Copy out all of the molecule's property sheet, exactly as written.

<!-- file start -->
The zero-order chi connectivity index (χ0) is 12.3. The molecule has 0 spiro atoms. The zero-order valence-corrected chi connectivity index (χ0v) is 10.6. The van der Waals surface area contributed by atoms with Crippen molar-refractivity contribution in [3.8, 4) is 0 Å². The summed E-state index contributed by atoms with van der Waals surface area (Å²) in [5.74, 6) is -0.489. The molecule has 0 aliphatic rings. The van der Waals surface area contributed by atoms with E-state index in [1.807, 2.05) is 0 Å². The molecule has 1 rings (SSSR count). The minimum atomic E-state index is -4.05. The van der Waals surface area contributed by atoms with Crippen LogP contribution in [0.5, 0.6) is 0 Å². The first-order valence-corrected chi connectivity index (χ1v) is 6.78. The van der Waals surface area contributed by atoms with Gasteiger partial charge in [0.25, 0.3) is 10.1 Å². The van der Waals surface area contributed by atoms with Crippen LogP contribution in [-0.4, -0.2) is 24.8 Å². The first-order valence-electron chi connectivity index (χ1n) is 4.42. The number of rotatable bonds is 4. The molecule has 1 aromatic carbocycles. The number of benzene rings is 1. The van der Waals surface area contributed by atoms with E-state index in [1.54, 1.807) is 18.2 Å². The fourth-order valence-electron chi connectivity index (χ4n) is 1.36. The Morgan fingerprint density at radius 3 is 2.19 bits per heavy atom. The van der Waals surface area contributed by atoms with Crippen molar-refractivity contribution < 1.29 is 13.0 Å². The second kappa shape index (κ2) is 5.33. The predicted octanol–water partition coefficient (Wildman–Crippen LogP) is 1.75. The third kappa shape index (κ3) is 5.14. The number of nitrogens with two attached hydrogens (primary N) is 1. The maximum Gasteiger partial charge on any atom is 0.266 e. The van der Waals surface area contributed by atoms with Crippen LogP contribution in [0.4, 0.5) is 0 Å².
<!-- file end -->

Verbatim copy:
The zero-order chi connectivity index (χ0) is 12.3. The molecule has 0 spiro atoms. The zero-order valence-corrected chi connectivity index (χ0v) is 10.6. The van der Waals surface area contributed by atoms with Crippen molar-refractivity contribution in [3.8, 4) is 0 Å². The summed E-state index contributed by atoms with van der Waals surface area (Å²) in [5.74, 6) is -0.489. The molecule has 0 aliphatic rings. The van der Waals surface area contributed by atoms with E-state index in [1.807, 2.05) is 0 Å². The molecule has 1 rings (SSSR count). The minimum atomic E-state index is -4.05. The van der Waals surface area contributed by atoms with Crippen LogP contribution in [0.5, 0.6) is 0 Å². The first-order valence-corrected chi connectivity index (χ1v) is 6.78. The van der Waals surface area contributed by atoms with Gasteiger partial charge in [0.25, 0.3) is 10.1 Å². The van der Waals surface area contributed by atoms with Crippen LogP contribution in [-0.4, -0.2) is 24.8 Å². The first-order valence-electron chi connectivity index (χ1n) is 4.42. The number of rotatable bonds is 4. The molecule has 1 aromatic carbocycles. The number of benzene rings is 1. The van der Waals surface area contributed by atoms with E-state index in [1.54, 1.807) is 18.2 Å². The fourth-order valence-electron chi connectivity index (χ4n) is 1.36. The Morgan fingerprint density at radius 3 is 2.19 bits per heavy atom. The van der Waals surface area contributed by atoms with Crippen molar-refractivity contribution < 1.29 is 13.0 Å². The second kappa shape index (κ2) is 5.33. The predicted octanol–water partition coefficient (Wildman–Crippen LogP) is 1.75. The third kappa shape index (κ3) is 5.14. The number of nitrogens with two attached hydrogens (primary N) is 1. The maximum Gasteiger partial charge on any atom is 0.266 e. The van der Waals surface area contributed by atoms with Crippen LogP contribution in [0.4, 0.5) is 0 Å².